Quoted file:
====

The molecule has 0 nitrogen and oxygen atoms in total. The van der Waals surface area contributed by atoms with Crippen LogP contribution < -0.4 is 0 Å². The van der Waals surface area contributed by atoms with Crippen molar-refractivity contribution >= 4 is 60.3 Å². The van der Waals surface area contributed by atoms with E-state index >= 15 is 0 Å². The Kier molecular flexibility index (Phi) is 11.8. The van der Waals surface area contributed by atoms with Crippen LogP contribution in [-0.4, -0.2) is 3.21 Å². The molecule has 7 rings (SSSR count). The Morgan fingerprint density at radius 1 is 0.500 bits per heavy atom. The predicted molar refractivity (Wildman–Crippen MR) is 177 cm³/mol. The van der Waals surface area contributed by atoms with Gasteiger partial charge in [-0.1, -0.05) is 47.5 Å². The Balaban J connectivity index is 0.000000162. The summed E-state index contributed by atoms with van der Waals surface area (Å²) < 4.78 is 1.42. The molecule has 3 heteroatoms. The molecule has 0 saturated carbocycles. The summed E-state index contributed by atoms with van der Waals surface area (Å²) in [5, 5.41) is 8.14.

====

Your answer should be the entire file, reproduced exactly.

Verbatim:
The molecule has 0 nitrogen and oxygen atoms in total. The van der Waals surface area contributed by atoms with Crippen LogP contribution < -0.4 is 0 Å². The van der Waals surface area contributed by atoms with Crippen molar-refractivity contribution >= 4 is 60.3 Å². The van der Waals surface area contributed by atoms with E-state index >= 15 is 0 Å². The Kier molecular flexibility index (Phi) is 11.8. The van der Waals surface area contributed by atoms with Crippen LogP contribution in [-0.4, -0.2) is 3.21 Å². The molecule has 7 rings (SSSR count). The Morgan fingerprint density at radius 1 is 0.500 bits per heavy atom. The predicted molar refractivity (Wildman–Crippen MR) is 177 cm³/mol. The van der Waals surface area contributed by atoms with Gasteiger partial charge in [-0.1, -0.05) is 47.5 Å². The Balaban J connectivity index is 0.000000162. The summed E-state index contributed by atoms with van der Waals surface area (Å²) < 4.78 is 1.42. The molecule has 3 heteroatoms. The molecule has 0 saturated carbocycles. The summed E-state index contributed by atoms with van der Waals surface area (Å²) in [5, 5.41) is 8.14.